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Author ORCID Identifier
Open Access Dissertation
Doctor of Philosophy (PhD)
Year Degree Awarded
Month Degree Awarded
Biogeochemistry | Environmental Microbiology and Microbial Ecology | Soil Science
Floodplains contain soils rich in organic matter and are important ecosystems for agricultural production worldwide. Importantly, seasonal flooding results in drastic redox fluctuations, which have profound implications for transformations of soil carbon (C). However, we do not know the underlying biogeochemical controls on and spatiotemporal variation of soil C cycling in redox-dynamic floodplains. Using an active meander of the subalpine East River watershed (Gothic, CO), this dissertation first reviews the current understanding of floodplain C import, storage, and export, and further discusses how hydrology and corresponding redox patterns impact mineral and metabolic controls of floodplain C transformations. Using a combination of sequential extractions, physical fractionation, and high-resolution mass spectrometry, Chapter 2 finds that mineral-associated C constitutes a meaningful fraction of total C, suggesting that mineral-organic associations are quantitatively important for floodplain soil C protection. Chapter 3 investigates mechanisms of anaerobic protection that drive floodplain C cycling. Studying the same meander, metabolite data show evidence for kinetic constraints during flooding, leading to an accumulation of relatively higher molecular weight compounds. Upon drainage, thermodynamic constraints are relieved in the surface soils, but deep soils remain reducing year-round. Chapter 4 aims to resolve the balance between mineral and metabolic constraints on floodplain C loss, across extreme low (2018) and high (2019) river discharge years. Using similar techniques as above, in combination with environmental monitoring, we found that reducing conditions (1) decreased the stability of iron-carbon associations, causing concomitant mobilization of iron and DOC, and (2) resulted in the selective preservation of reduced DOC compounds; both findings were stronger during extreme flooding. Connecting these mechanisms to riverine exports of floodplain C showed shifts in the balance of inorganic versus organic C export during extreme drought or flooding. Climate change is shifting the extent of flooding in mountainous floodplains, with prolonged megadrought expected to drive more low water years. Thus, understanding the mechanisms that control floodplain C cycling will be crucial to maintaining healthy floodplains that can sustain food productivity and clean water.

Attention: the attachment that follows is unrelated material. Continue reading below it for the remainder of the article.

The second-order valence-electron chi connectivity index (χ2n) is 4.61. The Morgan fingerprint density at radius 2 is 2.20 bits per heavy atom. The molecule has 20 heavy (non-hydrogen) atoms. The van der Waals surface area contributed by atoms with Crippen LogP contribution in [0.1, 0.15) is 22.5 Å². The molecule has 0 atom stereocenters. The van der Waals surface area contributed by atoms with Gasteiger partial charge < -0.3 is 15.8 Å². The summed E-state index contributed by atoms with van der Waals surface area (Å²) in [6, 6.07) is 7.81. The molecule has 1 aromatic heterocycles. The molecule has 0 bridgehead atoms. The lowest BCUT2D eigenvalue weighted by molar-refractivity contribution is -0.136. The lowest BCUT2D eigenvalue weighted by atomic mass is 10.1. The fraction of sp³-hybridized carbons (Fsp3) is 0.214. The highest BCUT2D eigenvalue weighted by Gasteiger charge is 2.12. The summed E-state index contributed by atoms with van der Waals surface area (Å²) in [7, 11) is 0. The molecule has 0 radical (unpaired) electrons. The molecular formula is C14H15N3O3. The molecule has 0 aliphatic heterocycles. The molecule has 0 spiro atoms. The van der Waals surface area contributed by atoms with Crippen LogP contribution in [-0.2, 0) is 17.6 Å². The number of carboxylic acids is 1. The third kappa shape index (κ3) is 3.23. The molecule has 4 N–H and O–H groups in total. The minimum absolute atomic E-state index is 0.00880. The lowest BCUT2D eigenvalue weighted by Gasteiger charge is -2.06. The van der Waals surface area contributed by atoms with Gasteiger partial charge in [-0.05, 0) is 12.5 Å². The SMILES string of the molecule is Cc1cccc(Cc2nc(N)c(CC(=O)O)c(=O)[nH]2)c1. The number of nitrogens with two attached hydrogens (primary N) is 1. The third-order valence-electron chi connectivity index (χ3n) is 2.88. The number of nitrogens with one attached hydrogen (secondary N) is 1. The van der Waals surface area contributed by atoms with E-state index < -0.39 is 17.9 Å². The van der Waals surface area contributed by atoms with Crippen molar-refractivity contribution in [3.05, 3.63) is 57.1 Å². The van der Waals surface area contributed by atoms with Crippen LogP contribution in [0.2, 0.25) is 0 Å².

Anderson, Cam, "Mineral and Metabolic Constraints on Carbon Cycling Within and Export From Mountainous Floodplain Soils" (2023). Doctoral Dissertations. 2946.
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